empty chair

Cue music to Les Mes “Empty Chairs and Empty Tables”. Hey…if you are going to be melodramatic go all the way, right.

Pre-K graduation. Precious little event. Parents—most much younger than me—flocked to the daycare playground to get a front row seat. I ended up 3 seats in front the row, 2nd row behind the concrete slab that was to serve as the stage. I sank oh-so-eloquently into the chair that was 3 centimeters off the ground and pretended to look comfortable as my knees hit my chin. The chairs, designed for wee ones, were not conducive to non-wee ones so it took a bit of adjusting to get all of my derriere on the seat and not hanging off the seat. I cursed my decision to wear a short skirt and prayed that some precious little twerp in the front row didn’t point and scream, “I see her panties” when the festivities started. My black sweater which looked oh-so-audrey-hepburn at home now seemed like a really, really bad idea. The chairs were hot and center in the rays of the morning sun. Having been warned that seats and parking were limited I had a good 30 minutes to bake…err…wait in the glorious conditions.

2 by 2 they flocked in– The parents that is. It was like Noah’s freakin’ ark; everyone was paired and partnered. They sat all around me. These young, perky, paired parents had obviously attended a few more school functions then I had because they were chatting and smiling and conversing like old friends. I knew nary a soul. Around me I heard, “….public or private….WE’VE spend a lot of time talking about that….” Or “…WE are headed to Florida for a quick get-away….” Or “…WE have our house up for sale…better school district….WE….”. Everything was WE…I sat there as ME and listened. Beside me sat an empty chair.  

My sunglasses are oversized—thank goodness. I slipped them on and pretended to NOT wipe the bead off sweat off my neck. I read the program….four times…I fidgeted in my seat in an attempt to dislodge the flesh that was melting into the hot plastic chair. I fiddled in my purse pretending to look for something. I tried to hum a song in my head to drown out the WE conversations all around me but all I could think of was “Empty Chairs and Empty Tables” which did NOTHING to improve my condition. Especially since the chair beside me remained empty.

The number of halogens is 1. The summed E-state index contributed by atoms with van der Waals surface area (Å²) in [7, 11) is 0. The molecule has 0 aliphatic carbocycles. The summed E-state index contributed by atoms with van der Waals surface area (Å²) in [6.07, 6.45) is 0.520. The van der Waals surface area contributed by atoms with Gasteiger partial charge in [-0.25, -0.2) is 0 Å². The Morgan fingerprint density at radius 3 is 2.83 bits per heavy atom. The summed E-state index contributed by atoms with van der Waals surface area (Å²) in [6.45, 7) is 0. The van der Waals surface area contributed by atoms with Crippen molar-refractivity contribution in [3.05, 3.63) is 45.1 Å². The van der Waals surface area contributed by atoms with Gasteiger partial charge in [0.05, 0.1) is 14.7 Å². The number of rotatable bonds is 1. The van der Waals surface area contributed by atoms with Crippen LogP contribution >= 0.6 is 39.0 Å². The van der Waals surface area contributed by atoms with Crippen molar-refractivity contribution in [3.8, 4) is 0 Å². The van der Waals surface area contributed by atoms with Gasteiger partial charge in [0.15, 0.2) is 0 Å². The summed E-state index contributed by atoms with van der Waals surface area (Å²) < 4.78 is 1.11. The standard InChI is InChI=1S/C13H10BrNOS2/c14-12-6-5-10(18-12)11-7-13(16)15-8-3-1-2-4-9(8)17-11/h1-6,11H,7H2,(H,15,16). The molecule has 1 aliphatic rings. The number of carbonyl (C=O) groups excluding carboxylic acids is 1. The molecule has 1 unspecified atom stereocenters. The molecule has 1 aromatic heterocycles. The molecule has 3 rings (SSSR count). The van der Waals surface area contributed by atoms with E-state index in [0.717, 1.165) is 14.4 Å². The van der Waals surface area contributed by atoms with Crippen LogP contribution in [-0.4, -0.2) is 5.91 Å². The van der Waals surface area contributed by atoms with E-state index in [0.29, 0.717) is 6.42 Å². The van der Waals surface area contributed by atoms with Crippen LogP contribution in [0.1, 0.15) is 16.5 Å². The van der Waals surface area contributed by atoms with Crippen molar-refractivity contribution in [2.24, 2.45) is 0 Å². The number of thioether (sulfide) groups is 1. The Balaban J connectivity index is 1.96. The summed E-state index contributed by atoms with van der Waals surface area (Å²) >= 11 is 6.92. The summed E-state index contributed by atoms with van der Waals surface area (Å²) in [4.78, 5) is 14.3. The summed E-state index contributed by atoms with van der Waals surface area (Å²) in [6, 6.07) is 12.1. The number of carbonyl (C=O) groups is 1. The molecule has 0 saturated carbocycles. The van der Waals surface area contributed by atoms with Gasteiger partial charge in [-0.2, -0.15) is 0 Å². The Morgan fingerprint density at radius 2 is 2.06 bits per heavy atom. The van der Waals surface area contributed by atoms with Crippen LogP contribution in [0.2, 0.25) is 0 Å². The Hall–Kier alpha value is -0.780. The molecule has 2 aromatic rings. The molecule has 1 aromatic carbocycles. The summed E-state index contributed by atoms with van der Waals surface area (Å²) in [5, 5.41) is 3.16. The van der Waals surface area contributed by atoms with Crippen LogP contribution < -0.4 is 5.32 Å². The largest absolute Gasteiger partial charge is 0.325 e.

In desperation I brought out my phone. I am almost over my data for the month so I am trying to be careful about whipping out the iphone…you know…the adult pacifier. Desperate times call for desperate measures though so I gave in and used my phone to call a lifeline. My tribe. Within seconds I had responses. I felt better and hoped I looked less alone now that was so importantly typing away on my phone.

The program started and though parents were standing 3 deep all along the ‘stage’ no one came to sit in the empty chair beside me. And although it was sad and embarrassing it was also slightly nice because at this stage of the game I STUNK. The outdoorsy smell had definitely kicked in.

My cutie-patootie came on ‘stage’ so I tried to ignore the empty chair and focus on her cute little face as she proudly recited poems and sang her little songs. Midway thru the song she quit gazing in my direction and looked to the right. Her face lit up. In the middle of her little graduation poem she made the “ROCK-N-ROLL” sign with her little hand while gazing off into the crowd—away from where I sat with my empty chair. She spent the rest of the program looking off to my right flashing symbols like she was at an ACDC concert.

After the event she went running out of site. I didn’t get the first hug. I sat, my arse hanging off the too little chair, my knees almost to my chin and tried not to look pitiful. Eventually she came to me. I hugged her with all my might. She was so adorable and so proud! I wanted a picture of us to savor the moment. I didn’t know anyone to ask. I didn’t have anyone there to grab a shot. We took a selfie-my precious little bug and I. I got another quick hug and then she was off.

I left.

The hardest part of being a single mom, for me, isn’t the responsibility of being the only one to make dinner or to give baths or to shuttle from one place to another. The hardest part of being a single mom, for me, is that damn empty chair. It’s the empty chair you have to talk to when you are trying to make decisions on your child’s behalf. It’s that empty chair at the softball games, the graduations and the honors nights. It’s the selfies, not the pictures that you have to take because there is no one else there to grab that snapshot when your little one launches herself into your arms at the end of the program. The stupid, empty chair and all the conversations that only include the word ME not WE; that’s the hardest part of parenting alone. That stupid empty chair that makes a little one have to scan the crowd to find 2 faces and then having to choose which one to look at.